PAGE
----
By Alex Lloyd Gross
The act of putting a lawn chair or even furniture in a parking spot to save for the person that shoveled out their vehicle has been going on almost as long as Henry Ford has been making cars. It’s a practice that is tolerated but it is illegal. With people digging themselves out of the recent snow storm, it’s back breaking work. The wet heavy snow does not move quick or easy. Double that with compacted snow pushed in by a snow plow and some people get protective of their spots. Enter the “Savesie”
Especially, the elderly, or those that may have paid upwards of $20.00 or more for an entrepreneur to remove the snow. The car owner is finally able to leave the house and do a few errands. When they return, someone else s car is in the spot they shoveled. The point of view of the person that parked their when they saw a new spot is “It’s a public street”, and they should be able to park where they want.
The point of view of the person that shoveled out is they are entitled to that spot. It’s not a sunny day in May where one can just park across the street or down the block. When they argue, cops get called and the spot is not vacated. You cannot save parking spots. In fact anything left on the street, like a lawn chair or trash can is considered abandoned property. Some people think they care cute , during the day and drive around in pick up trucks and take them, to be sold or used. In some townships, a township stake body truck will make rounds with a police escort, taking the items.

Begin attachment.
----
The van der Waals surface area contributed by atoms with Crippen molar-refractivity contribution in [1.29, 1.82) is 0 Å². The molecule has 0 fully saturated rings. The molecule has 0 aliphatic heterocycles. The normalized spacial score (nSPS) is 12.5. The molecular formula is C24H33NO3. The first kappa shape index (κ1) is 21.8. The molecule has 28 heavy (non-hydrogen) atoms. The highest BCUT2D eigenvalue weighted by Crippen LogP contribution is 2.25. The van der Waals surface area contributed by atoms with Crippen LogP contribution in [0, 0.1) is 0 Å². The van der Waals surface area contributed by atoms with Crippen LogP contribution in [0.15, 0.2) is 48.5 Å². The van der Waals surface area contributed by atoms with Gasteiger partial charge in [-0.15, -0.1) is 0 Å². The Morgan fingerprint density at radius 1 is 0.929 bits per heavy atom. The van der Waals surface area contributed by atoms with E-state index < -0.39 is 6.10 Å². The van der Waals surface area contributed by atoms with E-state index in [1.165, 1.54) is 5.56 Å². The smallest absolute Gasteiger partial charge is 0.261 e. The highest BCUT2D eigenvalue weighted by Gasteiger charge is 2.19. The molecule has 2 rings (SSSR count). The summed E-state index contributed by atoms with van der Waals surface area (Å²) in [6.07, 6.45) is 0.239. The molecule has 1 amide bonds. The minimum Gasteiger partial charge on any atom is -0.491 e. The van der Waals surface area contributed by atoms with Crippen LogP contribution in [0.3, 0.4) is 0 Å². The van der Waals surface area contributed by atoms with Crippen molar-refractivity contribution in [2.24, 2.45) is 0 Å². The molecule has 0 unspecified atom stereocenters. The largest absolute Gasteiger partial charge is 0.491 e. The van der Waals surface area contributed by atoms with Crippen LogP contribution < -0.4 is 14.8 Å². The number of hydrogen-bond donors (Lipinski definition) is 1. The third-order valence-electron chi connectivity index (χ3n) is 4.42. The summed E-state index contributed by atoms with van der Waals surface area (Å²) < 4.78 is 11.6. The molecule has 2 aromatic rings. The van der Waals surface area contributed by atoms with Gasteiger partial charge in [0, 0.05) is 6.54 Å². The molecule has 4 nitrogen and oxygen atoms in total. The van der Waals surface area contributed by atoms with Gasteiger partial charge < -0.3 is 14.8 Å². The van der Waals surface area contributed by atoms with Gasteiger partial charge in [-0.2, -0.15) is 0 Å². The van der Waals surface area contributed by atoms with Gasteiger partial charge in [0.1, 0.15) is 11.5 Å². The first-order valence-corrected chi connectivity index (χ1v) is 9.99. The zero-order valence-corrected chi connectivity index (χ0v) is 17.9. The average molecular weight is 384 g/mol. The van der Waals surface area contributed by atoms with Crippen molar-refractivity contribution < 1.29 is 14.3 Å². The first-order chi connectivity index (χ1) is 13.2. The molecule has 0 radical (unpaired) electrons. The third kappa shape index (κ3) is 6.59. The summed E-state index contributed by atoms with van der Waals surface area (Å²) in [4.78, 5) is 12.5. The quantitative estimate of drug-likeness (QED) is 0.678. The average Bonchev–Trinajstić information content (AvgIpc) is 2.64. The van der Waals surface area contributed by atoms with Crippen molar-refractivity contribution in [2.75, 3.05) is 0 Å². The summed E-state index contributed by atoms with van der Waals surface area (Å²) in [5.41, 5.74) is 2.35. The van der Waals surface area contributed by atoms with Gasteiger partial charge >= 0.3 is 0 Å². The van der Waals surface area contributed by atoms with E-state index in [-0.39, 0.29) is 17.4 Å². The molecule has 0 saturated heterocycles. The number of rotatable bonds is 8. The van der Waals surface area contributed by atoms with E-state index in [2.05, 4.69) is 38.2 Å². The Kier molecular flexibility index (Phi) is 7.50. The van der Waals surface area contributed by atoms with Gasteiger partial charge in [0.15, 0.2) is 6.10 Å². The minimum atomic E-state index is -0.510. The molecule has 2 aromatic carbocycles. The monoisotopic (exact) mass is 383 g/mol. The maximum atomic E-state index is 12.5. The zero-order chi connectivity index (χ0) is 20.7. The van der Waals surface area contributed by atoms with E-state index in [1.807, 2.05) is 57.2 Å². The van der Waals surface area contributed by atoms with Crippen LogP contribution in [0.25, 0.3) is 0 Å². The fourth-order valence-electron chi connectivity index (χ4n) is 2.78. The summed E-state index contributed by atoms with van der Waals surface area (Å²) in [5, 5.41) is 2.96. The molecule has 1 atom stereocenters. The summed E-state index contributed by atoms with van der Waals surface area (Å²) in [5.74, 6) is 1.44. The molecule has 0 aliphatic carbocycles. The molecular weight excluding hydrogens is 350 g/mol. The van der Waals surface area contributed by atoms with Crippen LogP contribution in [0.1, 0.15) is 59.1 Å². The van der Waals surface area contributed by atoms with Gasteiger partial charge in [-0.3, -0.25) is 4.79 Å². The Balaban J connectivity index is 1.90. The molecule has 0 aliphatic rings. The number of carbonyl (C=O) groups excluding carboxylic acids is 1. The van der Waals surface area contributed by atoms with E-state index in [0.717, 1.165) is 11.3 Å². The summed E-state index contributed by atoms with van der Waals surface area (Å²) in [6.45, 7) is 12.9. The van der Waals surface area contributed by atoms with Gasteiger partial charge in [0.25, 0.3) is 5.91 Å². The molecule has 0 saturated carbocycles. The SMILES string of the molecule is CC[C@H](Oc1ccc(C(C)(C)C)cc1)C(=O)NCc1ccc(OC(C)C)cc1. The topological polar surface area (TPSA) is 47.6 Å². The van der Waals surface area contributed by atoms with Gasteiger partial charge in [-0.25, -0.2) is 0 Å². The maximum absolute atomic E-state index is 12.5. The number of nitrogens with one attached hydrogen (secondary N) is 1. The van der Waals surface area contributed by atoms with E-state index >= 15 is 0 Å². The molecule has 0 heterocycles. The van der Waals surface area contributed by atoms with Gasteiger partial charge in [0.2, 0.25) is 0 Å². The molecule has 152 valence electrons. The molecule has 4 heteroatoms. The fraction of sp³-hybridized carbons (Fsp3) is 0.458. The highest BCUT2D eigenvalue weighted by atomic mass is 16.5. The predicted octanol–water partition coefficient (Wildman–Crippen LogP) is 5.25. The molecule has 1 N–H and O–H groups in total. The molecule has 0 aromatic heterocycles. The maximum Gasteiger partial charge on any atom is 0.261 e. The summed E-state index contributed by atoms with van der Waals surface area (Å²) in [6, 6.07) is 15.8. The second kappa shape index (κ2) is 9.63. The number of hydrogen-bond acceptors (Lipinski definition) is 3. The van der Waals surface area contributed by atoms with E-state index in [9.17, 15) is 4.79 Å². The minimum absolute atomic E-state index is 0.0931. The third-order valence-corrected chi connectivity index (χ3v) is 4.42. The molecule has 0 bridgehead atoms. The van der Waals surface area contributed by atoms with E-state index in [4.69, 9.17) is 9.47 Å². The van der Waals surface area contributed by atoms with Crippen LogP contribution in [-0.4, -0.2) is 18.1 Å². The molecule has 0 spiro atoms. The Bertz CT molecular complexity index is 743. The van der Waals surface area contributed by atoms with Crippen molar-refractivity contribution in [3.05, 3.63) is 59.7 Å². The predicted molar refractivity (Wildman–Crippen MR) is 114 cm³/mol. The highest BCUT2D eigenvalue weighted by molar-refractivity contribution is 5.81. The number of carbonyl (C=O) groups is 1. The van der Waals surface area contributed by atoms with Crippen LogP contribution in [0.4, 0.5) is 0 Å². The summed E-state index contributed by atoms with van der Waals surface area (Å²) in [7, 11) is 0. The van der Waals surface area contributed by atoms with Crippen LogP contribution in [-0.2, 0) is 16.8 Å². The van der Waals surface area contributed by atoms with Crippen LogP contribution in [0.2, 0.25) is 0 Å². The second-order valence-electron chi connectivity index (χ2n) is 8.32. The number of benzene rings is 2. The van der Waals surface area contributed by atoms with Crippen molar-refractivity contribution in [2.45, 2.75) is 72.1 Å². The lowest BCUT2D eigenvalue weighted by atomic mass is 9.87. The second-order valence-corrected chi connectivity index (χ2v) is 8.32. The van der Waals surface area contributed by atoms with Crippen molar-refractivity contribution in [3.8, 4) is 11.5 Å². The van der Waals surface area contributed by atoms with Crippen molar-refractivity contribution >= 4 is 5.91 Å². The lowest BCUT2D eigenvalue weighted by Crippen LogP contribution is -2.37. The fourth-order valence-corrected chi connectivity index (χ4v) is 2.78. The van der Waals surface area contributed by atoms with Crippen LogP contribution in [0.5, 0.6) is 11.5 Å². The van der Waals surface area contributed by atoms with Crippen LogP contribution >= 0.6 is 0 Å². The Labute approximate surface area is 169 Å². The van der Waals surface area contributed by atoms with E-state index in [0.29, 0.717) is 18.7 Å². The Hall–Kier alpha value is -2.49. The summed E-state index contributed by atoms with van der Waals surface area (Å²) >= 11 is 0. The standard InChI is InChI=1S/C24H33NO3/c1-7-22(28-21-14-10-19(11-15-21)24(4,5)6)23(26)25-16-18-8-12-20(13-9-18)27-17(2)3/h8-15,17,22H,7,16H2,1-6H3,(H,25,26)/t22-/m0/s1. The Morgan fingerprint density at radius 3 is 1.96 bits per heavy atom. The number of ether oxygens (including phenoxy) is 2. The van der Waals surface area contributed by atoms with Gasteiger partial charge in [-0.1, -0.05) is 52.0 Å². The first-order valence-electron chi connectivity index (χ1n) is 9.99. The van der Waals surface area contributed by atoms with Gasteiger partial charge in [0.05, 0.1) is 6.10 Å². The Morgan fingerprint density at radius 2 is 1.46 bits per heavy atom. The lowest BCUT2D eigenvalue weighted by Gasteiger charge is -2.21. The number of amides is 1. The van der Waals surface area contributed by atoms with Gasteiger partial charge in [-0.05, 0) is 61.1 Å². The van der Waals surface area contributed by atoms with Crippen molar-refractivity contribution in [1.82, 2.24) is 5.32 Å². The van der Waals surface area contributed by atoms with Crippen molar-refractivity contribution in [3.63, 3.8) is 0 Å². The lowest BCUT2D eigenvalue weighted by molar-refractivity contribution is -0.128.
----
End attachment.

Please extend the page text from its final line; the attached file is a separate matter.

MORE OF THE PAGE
The idea of parking in a spot “reserved” for others has lead to broken friendships and , in some cases, vandalism. The best remedy to this is to have an agreement with a neighbor before the snow happens, so that when they come home and see a vehicle, it is something they expect.